Let’s kick of 2010 with a positive line of thinking (yikes; not getting my first post of the year in until January 4th — sorry about that, holiday, family, friends, travel, lack of news, and such all contributed to my MIA status the last ten days, but that’s all over now and it’s time to get back on track). Despite all of the negativity that surrounded the Pirates and their 2009 season and despite all of the questions people have about Neal Huntington’s ability to build a bullpen, the Pirates actually allowed 116 runs less in 2009 than they did in 2008.
Their total of 768 runs allowed was still about 40 runs north of average and it was only good for 11th in the National League, but it’s certainly much better than the 884 (worst in the NL by 59) runs that they allowed in 2008. The fact of the matter is that the Pirates got better at something in 2009, and though we’ve all made some generalities about how that happened (better defense, some Joe Kerrigan, a VanBenschotenectomy), I think it’s worth a deeper look. After the jump of course.
Using the sweeping brush of replacement level, we can see that the Pirate fielders improved a UZR of -26.2 in 2008 to a +30.1 in 2009. If we could do a direction translation from UZR to runs on the field, that’d be half of our difference right there. The pitchers improved, too, though, jumping from 36.2 runs above replacement in 2008 to 78.4 in 2009. Combined, that’s a 92+ run improvement by the Bucs that’s in the ballpark of its real life counterpart of 116 (I’m simpilfying here, of course, but what I mean to say is that this is an acceptable way to measure the improvement the Pirates made in preventing the other team from scoring in 2009)
Fielding, and the offensive runs sacrificed to improve it, is something I’ve touched on in the past and will certainly touch on again in the future, but the pitching we can (kind of) quantify. So where did the Pirates improve? Below are the values in runs above replacement (RAR), wins above replacement (WAR), and a translation to dollars for the Pirates’ pitching staff in the last two seasons all from FanGraphs (actually, that’s where all the numbers from this post are from). These numbers are based on FIP and the gritty details are available in an awesome series of posts by Dave Cameron at FanGraphs.
|John Van Benschoten||-7.8||-0.7||($3.10)|
The easiest conclusion to draw from these two charts is that rather than getting better, the Pirates really got less bad in 2009. In 2008 they had 13 pitchers accrue a total positive value of 90.9 runs above replacement, but they also had 13 pitchers below replacement level for a total of -54.5 runs. The 2009 squad had 18 pitchers come in at replacement or better for 100.2 runs and only (“only” being a relative term here) eight below replacement, costing the team a total of 21.3 runs.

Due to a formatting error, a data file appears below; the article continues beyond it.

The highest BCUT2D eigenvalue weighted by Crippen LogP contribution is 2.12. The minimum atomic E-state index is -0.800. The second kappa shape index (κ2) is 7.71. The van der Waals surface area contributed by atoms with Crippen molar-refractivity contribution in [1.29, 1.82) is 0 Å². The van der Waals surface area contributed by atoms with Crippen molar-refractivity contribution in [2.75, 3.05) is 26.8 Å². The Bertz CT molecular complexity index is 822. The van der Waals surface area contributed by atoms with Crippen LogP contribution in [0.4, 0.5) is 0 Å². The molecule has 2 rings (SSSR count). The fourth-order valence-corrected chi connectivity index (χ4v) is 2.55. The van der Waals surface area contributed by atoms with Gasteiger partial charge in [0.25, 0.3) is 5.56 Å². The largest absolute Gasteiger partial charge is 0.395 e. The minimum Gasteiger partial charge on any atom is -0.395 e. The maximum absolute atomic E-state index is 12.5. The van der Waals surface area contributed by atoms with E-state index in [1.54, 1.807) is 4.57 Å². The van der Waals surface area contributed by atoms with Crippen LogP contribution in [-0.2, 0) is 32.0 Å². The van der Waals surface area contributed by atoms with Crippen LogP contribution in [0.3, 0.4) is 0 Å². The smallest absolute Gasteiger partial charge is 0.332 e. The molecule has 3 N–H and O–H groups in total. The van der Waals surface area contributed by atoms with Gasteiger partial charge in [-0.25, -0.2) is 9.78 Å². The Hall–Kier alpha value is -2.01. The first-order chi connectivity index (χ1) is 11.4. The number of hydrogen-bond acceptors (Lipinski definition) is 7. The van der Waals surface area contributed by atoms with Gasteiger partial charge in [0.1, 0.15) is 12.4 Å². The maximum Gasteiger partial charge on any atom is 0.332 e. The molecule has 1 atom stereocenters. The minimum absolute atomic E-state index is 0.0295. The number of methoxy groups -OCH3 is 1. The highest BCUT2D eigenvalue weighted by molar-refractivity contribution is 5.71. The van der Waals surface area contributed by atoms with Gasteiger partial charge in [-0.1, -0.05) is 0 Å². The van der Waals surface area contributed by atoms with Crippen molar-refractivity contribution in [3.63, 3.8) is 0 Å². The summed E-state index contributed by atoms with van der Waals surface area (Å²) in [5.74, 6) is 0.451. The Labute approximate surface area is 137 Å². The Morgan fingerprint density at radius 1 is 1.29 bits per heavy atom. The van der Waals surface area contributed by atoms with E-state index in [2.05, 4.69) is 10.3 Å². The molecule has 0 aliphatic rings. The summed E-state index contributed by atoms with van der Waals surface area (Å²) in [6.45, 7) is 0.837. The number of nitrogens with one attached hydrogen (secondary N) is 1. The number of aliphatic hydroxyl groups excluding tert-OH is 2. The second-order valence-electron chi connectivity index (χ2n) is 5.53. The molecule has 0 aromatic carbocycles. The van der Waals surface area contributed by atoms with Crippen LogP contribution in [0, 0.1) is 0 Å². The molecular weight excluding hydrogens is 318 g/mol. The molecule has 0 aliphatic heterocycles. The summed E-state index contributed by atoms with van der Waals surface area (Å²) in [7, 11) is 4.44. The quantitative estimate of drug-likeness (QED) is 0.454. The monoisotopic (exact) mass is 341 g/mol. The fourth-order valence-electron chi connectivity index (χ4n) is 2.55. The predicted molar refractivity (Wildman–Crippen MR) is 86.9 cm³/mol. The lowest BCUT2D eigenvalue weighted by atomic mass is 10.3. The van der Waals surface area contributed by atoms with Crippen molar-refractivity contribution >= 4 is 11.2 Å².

In effect, the Pirates employed more effective pitchers and fewer ineffective pitchers in 2009. It’s also plain to see that this improvement came almost entirely in the rotation. Matt Morris, John Van Benschoten, and Tom Gorzelanny were three of the big offenders in 2008 and they combined to pitch 8 2/3 innings, all by Gorzo and all out of the bullpen, in 2009. None of the below replacement pitchers for the Pirates in 2009 were regular starters. Neal Huntington acquisitions (Ross Ohlendorf, Charlie Morton, Jeff Karstens, Kevin Hart, Virgil Vasquez, and Dan McCutchen) combined to make 83 starts in 2009, so it’s clear that he played a role in the improvement in the rotation. Since there will probably be three Huntington acquirees in the rotation when 2010 kicks off (Ohlendorf, Morton, and Hart or McCutchen will all be in the rotation until Brad Lincoln presumably bumps either Hart or McCutchen, depending on injuries of course), his influence on the rotation isn’t going away.
What’s interesting to me is that two relievers that Pirate fans have complained the most about losing in recent months, Sean Burnett and Jesse Chavez, both graded out as below replacement in 2008 and 2009. Also, John Grabow was below replacement in 2008 and just barely above replacement in 2009 and Matt Capps was truly awful last year. It strikes me as very unlikely that the guys slotted to replace them (Javier Lopez, Vinnie Chulk, Chris Jakubauskas, Hart/McCutchen, maybe Jack Taschner) will be worse than they were. Some might have good ERAs or bad ERAs, but the talent level really isn’t that different. In fact, I have a fairly high opinion of Hart (who I think will end up in the pen because he’s better suited there), Jakubauskas, and Lopez and honestly I think that when 2010 ends we all might think it was a big waste of time to be as worried about the bullpen as we are right now.
With the rotation featuring more Charlie Morton, less Ian Snell, and maybe an improving Ross Ohlendorf (depending like a bajillion factors … have I mentioned this Ohlendorf guy at all?), it should be at least the same and maybe better in 2010 as well. The defense without Jack Wilson, with a full season of Lastings Milledge, and with guys like Jeff Clement involved of course raises questions, but it really seems to me that the pitching staff is probably going to keep moving in the right direction in 2010. We probably won’t see another 116 run improvement in the runs allowed column (that would place them fifth in 2009′s National League in runs allowed), but the pitching staff is getting there.
Tomorrow: where the lost runs on offense went and ways to get them back.